EGU22-656, updated on 26 Mar 2022
EGU General Assembly 2022
© Author(s) 2022. This work is distributed under
the Creative Commons Attribution 4.0 License.

Pre-operational high-resolution ocean models of the Lakshadweep Sea (Indian Ocean)

Mohammed Salim Poovadiyil1, Jose M. Gonzalez Ondina1, Jiada Tu1, Muhammad Asif1, and Georgy I. Shapiro2
Mohammed Salim Poovadiyil et al.
  • 1Plymouth Ocean Forecasting Center (POFC), University of Plymouth Enterprise Ltd., Plymouth, UK. Email:
  • 2School of Biological and Marine Sciences, University of Plymouth, Plymouth, UK. Email:

According to Food and Agriculture Organization (FAO), the fisheries sector is a major contributor to coastal economy, ensuring nutritional security and generating employment opportunities is the central Indian Ocean covering Lakshadweep (India), Maldives and Sri Lanka. Harvesting of fish in this region happens mainly in coastal waters up to 100m depth. The fishing pressure on the stock in these waters has increased? Considerably and the deep-sea fishery has become an area for expansion in developed countries (FAO). However, fisheries in high seas pose scientific and technical challenges. High value fish are strongly influenced by the physical environment such as temperature, currents etc. Being able to predict this environment with high degree of accuracy is an invaluable tool for assisting on this expansion.

In order to help forecast the physical environment in the Lakshadweep Sea at medium to high resolutions we have developed two pre-operational data assimilating models at 1/20 (called LD20) and 1/60 (LD60) degrees of resolution based on with NEMO v3.6 as an engine. Both models have 50 geopotential computational levels with full steps in the vertical, they use Smagorinsky scheme for horizontal diffusion, bi-Laplacian viscosity for momentum, and k −epsilon turbulence scheme. The models use time-splitting algorithm with the ratio of baroclinic to barotropic time steps equal to 20. The Galperin parametrization is used to preserve the stratification. The models take initial and boundary conditions as well as data for assimilation from a global model at 1/12 degree resolution available from EU Copernicus Marine Service (CMEMS). The bathymetry is taken from GEBCO_2021. Meteorological forcing comes from the Met Office global model (NWPn768 and NWPn1280), and the tides are forced using OTIS tidal scheme ( Both models run within Rose/Cylc software environment (, a toolkit for orchestrating the running models that automatically executes tasks according to their schedules and dependencies.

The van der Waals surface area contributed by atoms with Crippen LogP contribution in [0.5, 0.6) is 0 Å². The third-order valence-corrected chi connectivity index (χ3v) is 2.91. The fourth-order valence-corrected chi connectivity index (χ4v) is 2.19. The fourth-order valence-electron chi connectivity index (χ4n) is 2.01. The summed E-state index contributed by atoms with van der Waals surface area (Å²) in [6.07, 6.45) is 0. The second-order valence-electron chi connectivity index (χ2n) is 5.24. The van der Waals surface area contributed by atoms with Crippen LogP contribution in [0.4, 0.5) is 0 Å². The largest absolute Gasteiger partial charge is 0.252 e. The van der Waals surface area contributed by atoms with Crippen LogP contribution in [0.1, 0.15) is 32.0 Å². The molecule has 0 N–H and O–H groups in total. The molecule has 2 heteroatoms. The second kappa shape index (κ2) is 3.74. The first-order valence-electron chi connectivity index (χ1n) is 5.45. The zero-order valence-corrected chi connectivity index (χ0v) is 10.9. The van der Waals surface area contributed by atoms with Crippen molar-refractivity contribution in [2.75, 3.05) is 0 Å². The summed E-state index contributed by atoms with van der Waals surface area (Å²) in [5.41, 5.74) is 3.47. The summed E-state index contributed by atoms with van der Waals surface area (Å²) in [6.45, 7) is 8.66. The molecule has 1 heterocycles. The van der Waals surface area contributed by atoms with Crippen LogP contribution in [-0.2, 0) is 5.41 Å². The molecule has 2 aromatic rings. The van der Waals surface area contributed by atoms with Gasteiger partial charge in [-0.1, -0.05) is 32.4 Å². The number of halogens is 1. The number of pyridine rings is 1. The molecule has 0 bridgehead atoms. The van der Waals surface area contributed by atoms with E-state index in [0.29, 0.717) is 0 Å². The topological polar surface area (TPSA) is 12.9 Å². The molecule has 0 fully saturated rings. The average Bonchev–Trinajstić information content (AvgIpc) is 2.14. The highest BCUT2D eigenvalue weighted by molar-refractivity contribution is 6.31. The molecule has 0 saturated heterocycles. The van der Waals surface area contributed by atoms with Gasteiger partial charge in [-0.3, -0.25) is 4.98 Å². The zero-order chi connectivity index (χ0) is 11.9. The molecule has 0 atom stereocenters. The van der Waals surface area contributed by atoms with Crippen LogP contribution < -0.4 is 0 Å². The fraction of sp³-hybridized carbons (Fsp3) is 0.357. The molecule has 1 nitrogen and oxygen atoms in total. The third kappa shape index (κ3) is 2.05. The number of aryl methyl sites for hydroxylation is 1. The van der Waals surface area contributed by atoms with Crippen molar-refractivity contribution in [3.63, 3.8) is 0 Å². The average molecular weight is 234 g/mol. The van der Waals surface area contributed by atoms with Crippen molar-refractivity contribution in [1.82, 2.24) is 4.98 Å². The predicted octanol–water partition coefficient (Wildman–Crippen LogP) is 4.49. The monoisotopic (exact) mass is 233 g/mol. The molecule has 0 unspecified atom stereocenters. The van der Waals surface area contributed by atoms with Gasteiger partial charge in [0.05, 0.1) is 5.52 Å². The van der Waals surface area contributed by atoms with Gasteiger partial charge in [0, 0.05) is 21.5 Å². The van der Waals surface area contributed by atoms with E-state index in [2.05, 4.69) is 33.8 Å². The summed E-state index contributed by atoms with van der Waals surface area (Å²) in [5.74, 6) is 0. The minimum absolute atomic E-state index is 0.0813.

The LD20 and LD60 models use a novel model-to-model data assimilation scheme (Shapiro and Ondina, 2021) by which the observations are assimilated indirectly, via a data assimilating parent model (CMEMS for LD20 and LD20 for LD60). The models have been run for 5 years from 01.01.2015. As expected, the models reveal more granularity of temperature, salinity and currents, particularly in the coastal areas. The model skill was assessed against The Operational Sea Surface Temperature and Ice Analysis (OSTIA) system. The results show improvement of the bias and Root-mean-square-error in the higher-resolution models compared to the lower-resolution ones. The model outputs can be helpful in the identification of small-scale ocean fronts which are linked to Potential Fishing Zones (Solanki et al, 2005)


Shapiro, GI. and Gonzalez-Ondina, JM., 2021. Model-to-model data assimilation method for fine resolution ocean modelling, Ocean Sci. Discuss., in review.

Solanki HU, Mankodi PC, Nayak SR, Somvanshi VS. 2005. Evaluation of remote-sensing-based potential fishing zones (PFZs) forecast methodology. Continental Shelf Research. 25, (18):2163–2173

How to cite: Poovadiyil, M. S., Ondina, J. M. G., Tu, J., Asif, M., and Shapiro, G. I.: Pre-operational high-resolution ocean models of the Lakshadweep Sea (Indian Ocean), EGU General Assembly 2022, Vienna, Austria, 23–27 May 2022, EGU22-656,, 2022.